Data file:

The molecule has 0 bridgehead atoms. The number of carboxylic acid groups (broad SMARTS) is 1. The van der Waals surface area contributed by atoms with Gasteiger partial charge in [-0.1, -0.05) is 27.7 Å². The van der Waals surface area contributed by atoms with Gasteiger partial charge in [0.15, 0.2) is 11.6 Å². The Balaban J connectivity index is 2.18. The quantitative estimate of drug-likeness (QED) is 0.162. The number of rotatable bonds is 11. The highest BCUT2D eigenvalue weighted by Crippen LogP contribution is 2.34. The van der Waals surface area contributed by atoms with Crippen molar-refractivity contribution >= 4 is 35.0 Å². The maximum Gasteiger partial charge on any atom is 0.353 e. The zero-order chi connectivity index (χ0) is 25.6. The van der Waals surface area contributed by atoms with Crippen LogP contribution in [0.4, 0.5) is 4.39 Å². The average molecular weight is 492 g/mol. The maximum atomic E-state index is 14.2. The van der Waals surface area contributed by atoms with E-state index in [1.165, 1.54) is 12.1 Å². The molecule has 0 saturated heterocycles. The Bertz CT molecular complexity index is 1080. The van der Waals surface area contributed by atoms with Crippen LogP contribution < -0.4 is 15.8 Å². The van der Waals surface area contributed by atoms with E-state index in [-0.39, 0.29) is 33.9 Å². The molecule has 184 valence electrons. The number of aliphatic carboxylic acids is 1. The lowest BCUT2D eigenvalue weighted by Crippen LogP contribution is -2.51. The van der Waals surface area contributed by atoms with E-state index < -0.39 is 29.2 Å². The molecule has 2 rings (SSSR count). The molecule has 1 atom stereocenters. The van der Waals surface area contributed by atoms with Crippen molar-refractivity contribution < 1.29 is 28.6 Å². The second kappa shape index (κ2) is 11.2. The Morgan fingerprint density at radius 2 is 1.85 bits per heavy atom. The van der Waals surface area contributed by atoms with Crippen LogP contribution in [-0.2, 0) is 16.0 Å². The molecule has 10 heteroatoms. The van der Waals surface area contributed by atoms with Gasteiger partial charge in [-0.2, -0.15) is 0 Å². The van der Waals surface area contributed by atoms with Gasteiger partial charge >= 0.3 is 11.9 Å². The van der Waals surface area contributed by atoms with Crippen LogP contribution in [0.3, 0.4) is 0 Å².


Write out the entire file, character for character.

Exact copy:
The molecule has 0 bridgehead atoms. The number of carboxylic acid groups (broad SMARTS) is 1. The van der Waals surface area contributed by atoms with Gasteiger partial charge in [-0.1, -0.05) is 27.7 Å². The van der Waals surface area contributed by atoms with Gasteiger partial charge in [0.15, 0.2) is 11.6 Å². The Balaban J connectivity index is 2.18. The quantitative estimate of drug-likeness (QED) is 0.162. The number of rotatable bonds is 11. The highest BCUT2D eigenvalue weighted by Crippen LogP contribution is 2.34. The van der Waals surface area contributed by atoms with Crippen molar-refractivity contribution >= 4 is 35.0 Å². The maximum Gasteiger partial charge on any atom is 0.353 e. The zero-order chi connectivity index (χ0) is 25.6. The van der Waals surface area contributed by atoms with Crippen LogP contribution in [0.4, 0.5) is 4.39 Å². The average molecular weight is 492 g/mol. The maximum atomic E-state index is 14.2. The van der Waals surface area contributed by atoms with E-state index in [1.165, 1.54) is 12.1 Å². The molecule has 0 saturated heterocycles. The Bertz CT molecular complexity index is 1080. The van der Waals surface area contributed by atoms with Crippen LogP contribution < -0.4 is 15.8 Å². The van der Waals surface area contributed by atoms with E-state index in [-0.39, 0.29) is 33.9 Å². The molecule has 184 valence electrons. The number of aliphatic carboxylic acids is 1. The lowest BCUT2D eigenvalue weighted by Crippen LogP contribution is -2.51. The van der Waals surface area contributed by atoms with E-state index < -0.39 is 29.2 Å². The molecule has 2 rings (SSSR count). The molecule has 1 atom stereocenters. The van der Waals surface area contributed by atoms with Crippen molar-refractivity contribution < 1.29 is 28.6 Å². The second kappa shape index (κ2) is 11.2. The Morgan fingerprint density at radius 2 is 1.85 bits per heavy atom. The van der Waals surface area contributed by atoms with Crippen LogP contribution in [-0.2, 0) is 16.0 Å². The molecule has 10 heteroatoms. The van der Waals surface area contributed by atoms with Gasteiger partial charge in [-0.2, -0.15) is 0 Å². The van der Waals surface area contributed by atoms with Gasteiger partial charge >= 0.3 is 11.9 Å². The van der Waals surface area contributed by atoms with Crippen LogP contribution in [0.3, 0.4) is 0 Å².